Does a game need a good localization to offer a satisfying experience? Are inaccuracies a red flag waving, warning you to keep away? The easy, knee-jerk answer is yes. A bad translation can indicate a lack of attention being paid to one of the most important parts of a game; the errors could inhibit enjoyment and impair play. Conveni Dream proves that such things should be investigated on a case-by-case basis. While this is clearly a contender for worst 3DS translation of 2016, the localization doesn’t taint the experience.
Conveni Dream begins its assault on the English language the moment you open your shop’s doors. Your assistant, Eri, shows up with a barrage of grammatical, spelling and syntax errors. There isn’t enough red ink in the world to call out all of these flaws. “It’s everything about purchasing goods!” We think you meant “all” there, Eri. The consistent and continual errors are cringeworthy. It’s a problem.
But it isn’t a gameplay problem. As questionable as the script may be, context helps. Let’s look at the phrase, “Here are instructions for Marks.” Alone, it’s a nightmare sentence. In game, we know the “Marks” in question aren’t people. They’re icons that might appear on specific goods. “The clerk has been cheered!” Fatigued employees may stop for a moment; tapping them refreshes them. Concepts may not receive the most elegant explanations, but they’re adequate for our purposes. We know what Eri is trying to say, even though she isn’t saying it well.
Conveni Dream isn’t a story-intensive game, after all. This is a shop management sim. As long as product names, audiences, statistics and profits have accurate labels, we can work out the details for ourselves. Eri isn’t going to be narrating some epic saga where our mini mart wages war against a huge conglomerate. She’s going to get us through a tutorial, showing us how to keep the sidewalks clean and customers content, then leave us to our own devices. Every once in a while, she’ll pop by to give us a heads-up about a major event. It’s fine, so long as we get the gist of what’s happening.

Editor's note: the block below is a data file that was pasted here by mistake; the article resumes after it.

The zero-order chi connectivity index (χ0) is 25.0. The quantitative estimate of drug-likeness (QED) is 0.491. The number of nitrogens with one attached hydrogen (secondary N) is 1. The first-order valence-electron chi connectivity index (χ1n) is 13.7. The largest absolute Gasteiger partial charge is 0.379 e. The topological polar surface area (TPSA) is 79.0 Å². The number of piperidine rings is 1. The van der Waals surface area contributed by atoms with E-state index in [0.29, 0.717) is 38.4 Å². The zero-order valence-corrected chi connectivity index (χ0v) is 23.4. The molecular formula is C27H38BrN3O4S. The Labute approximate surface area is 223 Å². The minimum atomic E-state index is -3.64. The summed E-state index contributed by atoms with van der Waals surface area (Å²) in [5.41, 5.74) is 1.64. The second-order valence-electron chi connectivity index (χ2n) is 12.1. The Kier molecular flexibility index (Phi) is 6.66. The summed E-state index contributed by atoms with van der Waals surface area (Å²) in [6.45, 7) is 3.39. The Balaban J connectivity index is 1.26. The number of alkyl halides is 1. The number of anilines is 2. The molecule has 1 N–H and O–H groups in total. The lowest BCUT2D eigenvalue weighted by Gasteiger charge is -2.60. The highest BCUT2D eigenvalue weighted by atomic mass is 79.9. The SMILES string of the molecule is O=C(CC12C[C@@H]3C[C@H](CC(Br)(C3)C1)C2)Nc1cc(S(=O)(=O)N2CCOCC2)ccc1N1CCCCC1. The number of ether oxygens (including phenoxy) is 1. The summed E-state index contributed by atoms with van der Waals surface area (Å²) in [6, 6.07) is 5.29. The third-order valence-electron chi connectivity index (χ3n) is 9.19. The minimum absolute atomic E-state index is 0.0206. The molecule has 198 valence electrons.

This may even be one of those cases in which a bad translation can enhance the experience. I looked forward to each of Eri’s appearances, despite my distaste for what she was doing to the English language. I wanted to read each of her renditions. When I shared a few pictures of the game with Graham, in particular, “It’s everything about purchasing goods,” his response was, “I hope you’re taking screenshots.” My reply? “It’s everything about taking screenshots.” This is a silly simulation; the unintentional additional injection of silliness is something that can enhance a player’s appreciation of the game.
Yes, a perfect translation is always appreciated. We like to see a certain level of care going into games; projects that appear to have been run through Google Translate feel cheap. While Conveni Dream certainly does feel machine-translated, it doesn’t ruin the game. The text is so infrequent that such instances become a silly moment when you shake your head, grasp what was meant from context and continue managing your mini-mart with minimal damage done by the poor localization.